It’s 2013. Let’s leave the female stereotypes behind because not only do they know that they are bullshit, they don’t advance us as a gender. Real women and girls need female heroes and villains that are just as real as they are.


  2. I probably shouldn’t be shocked that people critique Miriam for being “too masculine” but… Here I am, a little bit shocked all the same. By “masculine” do these people mean the fact that she swears? Or drinks? Or doesn’t take shit from anyone? Because, yeah, I know women who do all these things.

    I LOVED both these books, and think Miriam is one of the best female characters I’ve read in a while. She’s…well, as you say, real. Believable. I’m tired of female characters having to fit into specific little niches. Miriam was a great step away from that.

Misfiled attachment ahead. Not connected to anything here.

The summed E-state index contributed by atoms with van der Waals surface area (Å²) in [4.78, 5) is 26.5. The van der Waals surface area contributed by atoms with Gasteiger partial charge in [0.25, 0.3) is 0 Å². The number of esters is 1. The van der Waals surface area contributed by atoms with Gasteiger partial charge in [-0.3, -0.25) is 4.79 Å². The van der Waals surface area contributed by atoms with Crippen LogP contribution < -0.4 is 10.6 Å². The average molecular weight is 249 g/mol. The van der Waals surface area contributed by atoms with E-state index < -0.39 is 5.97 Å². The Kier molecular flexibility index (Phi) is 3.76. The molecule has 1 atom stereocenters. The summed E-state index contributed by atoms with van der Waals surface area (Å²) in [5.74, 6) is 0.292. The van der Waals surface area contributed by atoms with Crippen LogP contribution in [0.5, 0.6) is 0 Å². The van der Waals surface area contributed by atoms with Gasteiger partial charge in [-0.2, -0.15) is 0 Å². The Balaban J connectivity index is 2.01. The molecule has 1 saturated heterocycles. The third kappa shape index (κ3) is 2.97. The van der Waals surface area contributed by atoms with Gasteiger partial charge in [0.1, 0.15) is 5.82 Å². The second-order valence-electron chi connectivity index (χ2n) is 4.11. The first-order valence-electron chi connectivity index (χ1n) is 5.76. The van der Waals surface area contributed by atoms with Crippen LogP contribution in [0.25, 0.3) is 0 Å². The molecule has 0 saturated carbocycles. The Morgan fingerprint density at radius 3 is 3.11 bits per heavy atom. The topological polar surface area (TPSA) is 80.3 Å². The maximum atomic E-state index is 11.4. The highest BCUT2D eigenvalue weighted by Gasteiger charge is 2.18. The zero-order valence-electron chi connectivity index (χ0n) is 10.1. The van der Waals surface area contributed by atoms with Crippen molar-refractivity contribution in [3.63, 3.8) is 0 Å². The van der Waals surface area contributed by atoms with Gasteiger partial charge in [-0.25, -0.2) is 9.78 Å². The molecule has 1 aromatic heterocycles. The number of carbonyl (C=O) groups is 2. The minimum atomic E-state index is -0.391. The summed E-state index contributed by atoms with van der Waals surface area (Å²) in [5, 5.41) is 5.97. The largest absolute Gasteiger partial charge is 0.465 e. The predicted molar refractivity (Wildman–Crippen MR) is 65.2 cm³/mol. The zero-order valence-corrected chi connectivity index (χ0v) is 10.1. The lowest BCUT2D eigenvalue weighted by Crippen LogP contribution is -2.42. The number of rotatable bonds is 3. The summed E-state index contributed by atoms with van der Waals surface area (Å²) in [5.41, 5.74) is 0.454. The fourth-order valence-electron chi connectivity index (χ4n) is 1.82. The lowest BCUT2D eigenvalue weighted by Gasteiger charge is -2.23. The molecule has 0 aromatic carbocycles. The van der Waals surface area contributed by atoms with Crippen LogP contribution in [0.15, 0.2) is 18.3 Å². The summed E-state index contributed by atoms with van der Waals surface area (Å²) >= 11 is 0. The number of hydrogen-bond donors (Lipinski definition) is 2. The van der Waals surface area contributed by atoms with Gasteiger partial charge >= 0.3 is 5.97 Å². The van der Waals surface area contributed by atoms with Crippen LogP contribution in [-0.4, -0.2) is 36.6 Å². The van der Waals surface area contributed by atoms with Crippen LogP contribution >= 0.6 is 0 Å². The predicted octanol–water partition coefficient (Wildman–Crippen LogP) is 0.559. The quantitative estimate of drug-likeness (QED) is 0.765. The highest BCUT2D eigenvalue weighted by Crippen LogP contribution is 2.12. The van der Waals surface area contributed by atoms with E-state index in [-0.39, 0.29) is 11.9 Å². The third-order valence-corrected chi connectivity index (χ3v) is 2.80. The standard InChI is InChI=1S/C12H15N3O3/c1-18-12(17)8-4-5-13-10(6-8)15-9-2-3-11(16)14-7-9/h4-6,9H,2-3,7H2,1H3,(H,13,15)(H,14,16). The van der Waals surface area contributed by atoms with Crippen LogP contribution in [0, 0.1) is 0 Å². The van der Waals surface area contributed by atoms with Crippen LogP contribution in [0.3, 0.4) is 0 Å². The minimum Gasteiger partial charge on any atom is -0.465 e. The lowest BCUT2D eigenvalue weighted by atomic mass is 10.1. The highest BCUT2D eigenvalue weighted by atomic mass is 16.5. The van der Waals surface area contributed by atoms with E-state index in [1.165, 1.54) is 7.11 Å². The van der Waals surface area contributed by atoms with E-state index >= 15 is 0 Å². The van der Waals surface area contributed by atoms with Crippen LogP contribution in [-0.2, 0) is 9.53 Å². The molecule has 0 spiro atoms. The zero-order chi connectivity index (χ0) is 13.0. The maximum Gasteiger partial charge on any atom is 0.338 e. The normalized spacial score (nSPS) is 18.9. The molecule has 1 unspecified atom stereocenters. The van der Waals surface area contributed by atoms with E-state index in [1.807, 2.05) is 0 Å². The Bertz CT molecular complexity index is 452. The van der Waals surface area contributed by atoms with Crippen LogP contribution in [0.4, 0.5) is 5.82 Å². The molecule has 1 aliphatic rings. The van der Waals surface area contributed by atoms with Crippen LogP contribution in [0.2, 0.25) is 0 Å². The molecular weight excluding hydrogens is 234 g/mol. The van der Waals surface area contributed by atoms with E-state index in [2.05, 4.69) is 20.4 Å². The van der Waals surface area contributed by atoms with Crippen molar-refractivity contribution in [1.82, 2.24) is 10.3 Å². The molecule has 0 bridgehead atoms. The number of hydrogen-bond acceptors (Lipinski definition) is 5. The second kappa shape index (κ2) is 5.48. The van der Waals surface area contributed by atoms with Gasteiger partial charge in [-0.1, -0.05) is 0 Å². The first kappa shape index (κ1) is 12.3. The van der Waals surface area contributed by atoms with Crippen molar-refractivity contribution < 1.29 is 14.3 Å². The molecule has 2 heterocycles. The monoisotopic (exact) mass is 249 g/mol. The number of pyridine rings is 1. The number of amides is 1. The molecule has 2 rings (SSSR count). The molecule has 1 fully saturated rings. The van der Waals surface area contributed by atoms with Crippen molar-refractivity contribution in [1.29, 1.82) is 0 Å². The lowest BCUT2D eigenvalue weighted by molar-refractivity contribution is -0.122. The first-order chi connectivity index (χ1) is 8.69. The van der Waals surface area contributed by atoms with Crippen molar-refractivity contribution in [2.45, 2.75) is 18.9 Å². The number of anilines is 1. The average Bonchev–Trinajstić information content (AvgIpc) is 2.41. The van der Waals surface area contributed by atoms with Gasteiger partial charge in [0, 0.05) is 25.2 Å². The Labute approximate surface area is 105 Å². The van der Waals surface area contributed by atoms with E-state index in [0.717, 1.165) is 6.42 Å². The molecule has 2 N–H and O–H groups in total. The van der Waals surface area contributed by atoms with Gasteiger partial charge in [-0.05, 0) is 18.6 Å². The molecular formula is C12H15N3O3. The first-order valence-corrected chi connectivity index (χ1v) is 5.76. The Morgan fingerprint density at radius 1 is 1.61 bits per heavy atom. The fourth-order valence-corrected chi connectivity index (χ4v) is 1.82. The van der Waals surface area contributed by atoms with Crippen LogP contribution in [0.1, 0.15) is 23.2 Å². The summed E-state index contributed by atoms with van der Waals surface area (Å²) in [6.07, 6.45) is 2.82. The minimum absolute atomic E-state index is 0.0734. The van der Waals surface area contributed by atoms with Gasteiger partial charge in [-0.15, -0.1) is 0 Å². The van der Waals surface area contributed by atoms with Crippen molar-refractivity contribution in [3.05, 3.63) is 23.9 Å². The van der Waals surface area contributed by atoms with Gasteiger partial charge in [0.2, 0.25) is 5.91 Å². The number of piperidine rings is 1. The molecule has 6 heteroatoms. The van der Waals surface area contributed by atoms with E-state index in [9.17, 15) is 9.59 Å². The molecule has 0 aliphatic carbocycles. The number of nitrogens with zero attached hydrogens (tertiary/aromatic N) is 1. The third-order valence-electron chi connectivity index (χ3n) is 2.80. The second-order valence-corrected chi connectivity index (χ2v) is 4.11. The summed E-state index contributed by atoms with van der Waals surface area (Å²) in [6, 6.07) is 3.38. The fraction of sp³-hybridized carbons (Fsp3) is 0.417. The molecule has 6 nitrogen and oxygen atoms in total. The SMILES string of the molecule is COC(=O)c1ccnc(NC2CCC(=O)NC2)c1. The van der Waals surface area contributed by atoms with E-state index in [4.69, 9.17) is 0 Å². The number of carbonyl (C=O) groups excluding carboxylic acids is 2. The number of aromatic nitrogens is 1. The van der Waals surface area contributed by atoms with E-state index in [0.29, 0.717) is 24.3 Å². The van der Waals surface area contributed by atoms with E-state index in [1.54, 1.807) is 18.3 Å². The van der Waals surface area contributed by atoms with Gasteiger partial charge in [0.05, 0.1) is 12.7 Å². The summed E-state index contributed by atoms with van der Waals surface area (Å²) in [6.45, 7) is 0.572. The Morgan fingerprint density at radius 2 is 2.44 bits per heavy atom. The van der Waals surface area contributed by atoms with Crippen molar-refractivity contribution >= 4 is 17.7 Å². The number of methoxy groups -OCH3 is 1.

• THANK YOU LAURA! I have no issue, really, with girly characters, if that’s the way the story works and the way the character should naturally be and react. But to just lable a woman as too masculine makes me think she should have her right to vote taken away. Maybe we should get her a nice petticoat and ill-fitting corset. Bind her feet or something.

      • “I have no issue, really, with girly characters, if that’s the way the story works and the way the character should naturally be and react.”

        That’s a good point, too. Sansa Stark comes to mind. I know some people don’t like her because she seems “frivolous” – ie:, she prefers lemon cakes and silk dresses over swords. But…that’s her. That’s Sansa. It doesn’t make her weak, in my mind, it makes her seem more real.

  3. YES. All of this. I haven’t read the book but now I really want to.

    Some of my favourite books have characters I don’t like. I read to expand my brain. I can quite happily loathe a character but love that they’re such a well-written character, if that makes sense. I can also love characters and dislike the books they’re in. Both are possible! Hooray for actually having a brain!

    I need to go read some more blog posts now!